7.  Set international fees at $4,200 per semester (for Degree, Diploma, and Certificate Students).  ESL fees to remain at $3,900

Last year international fees increased from $3,600 to $3,900 per semester for both ESL and other programs.  At that time, International Education proposed to keep the ESL fee at $3,900 per semester for 03-04 and 04-05 but increase the fee for degree, diploma, and certificate students to $4,200 in September 2003 and to $4,500 in September 2004.  Although the Board only approved the fee increase for 2002-03, International Education has in fact been advertising the fee increases it projected.

At this point there is no obvious way to set international fees.  These fees vary considerably at other institutions and the consequences of these variations are not clear.  UVic has announced it will follow UBC and set very high fees for international students in regular programs-at the same time as it is likely to keep its fees for ESL students very low.  Most of the colleges are maintaining similar fees for all international students, regardless of program.  Obviously, international students respond to price differences and they have the whole English-speaking world to choose from.  But no one at present is in a good position to identify the optimum course of action.  Among the university colleges, Cariboo has by far the highest international fees and its enrolment was up 3% this year.  With lower fees, Malaspina's enrolment was up 30%.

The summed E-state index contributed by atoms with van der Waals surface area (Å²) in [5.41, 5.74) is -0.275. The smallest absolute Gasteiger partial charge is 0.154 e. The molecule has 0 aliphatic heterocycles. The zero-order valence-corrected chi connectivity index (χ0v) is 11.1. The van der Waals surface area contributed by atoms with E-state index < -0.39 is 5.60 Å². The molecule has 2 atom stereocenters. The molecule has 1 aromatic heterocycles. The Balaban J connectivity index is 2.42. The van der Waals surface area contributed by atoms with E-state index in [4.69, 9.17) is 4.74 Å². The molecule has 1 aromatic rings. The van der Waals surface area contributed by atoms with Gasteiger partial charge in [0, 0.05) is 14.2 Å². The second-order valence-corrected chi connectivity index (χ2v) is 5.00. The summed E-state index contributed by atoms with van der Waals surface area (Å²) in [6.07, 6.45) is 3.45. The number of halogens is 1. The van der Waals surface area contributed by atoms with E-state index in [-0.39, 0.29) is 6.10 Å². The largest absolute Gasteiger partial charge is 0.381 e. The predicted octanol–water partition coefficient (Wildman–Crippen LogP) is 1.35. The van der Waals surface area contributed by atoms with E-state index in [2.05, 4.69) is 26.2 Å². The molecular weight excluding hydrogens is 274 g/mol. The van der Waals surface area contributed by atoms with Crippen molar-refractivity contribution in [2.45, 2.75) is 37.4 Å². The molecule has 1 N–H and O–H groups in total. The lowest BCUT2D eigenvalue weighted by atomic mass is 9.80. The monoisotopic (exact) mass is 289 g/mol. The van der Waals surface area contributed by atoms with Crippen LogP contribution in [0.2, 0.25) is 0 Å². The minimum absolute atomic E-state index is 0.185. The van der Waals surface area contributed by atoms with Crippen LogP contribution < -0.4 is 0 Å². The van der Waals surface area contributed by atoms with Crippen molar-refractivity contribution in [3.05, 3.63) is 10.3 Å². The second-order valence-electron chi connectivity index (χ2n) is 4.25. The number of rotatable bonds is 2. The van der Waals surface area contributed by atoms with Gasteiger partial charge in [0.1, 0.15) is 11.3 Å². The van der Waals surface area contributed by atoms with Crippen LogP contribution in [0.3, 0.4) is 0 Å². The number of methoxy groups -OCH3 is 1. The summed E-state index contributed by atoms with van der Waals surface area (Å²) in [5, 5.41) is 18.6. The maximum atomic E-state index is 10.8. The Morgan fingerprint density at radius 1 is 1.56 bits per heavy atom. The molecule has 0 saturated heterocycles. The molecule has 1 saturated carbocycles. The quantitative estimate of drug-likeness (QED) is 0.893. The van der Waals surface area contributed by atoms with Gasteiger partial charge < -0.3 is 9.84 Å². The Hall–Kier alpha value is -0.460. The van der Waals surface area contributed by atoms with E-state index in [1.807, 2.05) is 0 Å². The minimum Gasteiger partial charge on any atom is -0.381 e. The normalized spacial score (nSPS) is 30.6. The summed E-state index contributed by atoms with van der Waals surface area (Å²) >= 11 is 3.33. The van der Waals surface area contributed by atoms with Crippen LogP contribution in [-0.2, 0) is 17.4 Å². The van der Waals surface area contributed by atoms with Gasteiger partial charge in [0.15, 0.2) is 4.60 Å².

In this situation, the recommendation is that Malaspina stay with its published rate of $4,200 per semester for international students for degree, diploma, and certificate students for 2003-04, starting September.  Tuition for ESL students for 2003-04 will remain at $3,900. 

Besides the $4,200 rate for next year, Malaspina will stop publishing any commitment to $4,500 per semester in 2004-05.  International fees are changing too rapidly to make this kind of commitment.  As part of the review of differential fees, the task force on tuition (see next section) needs quickly to examine the establishment of differential fees for international students.

8.  Cost recovery and special program fees to be determined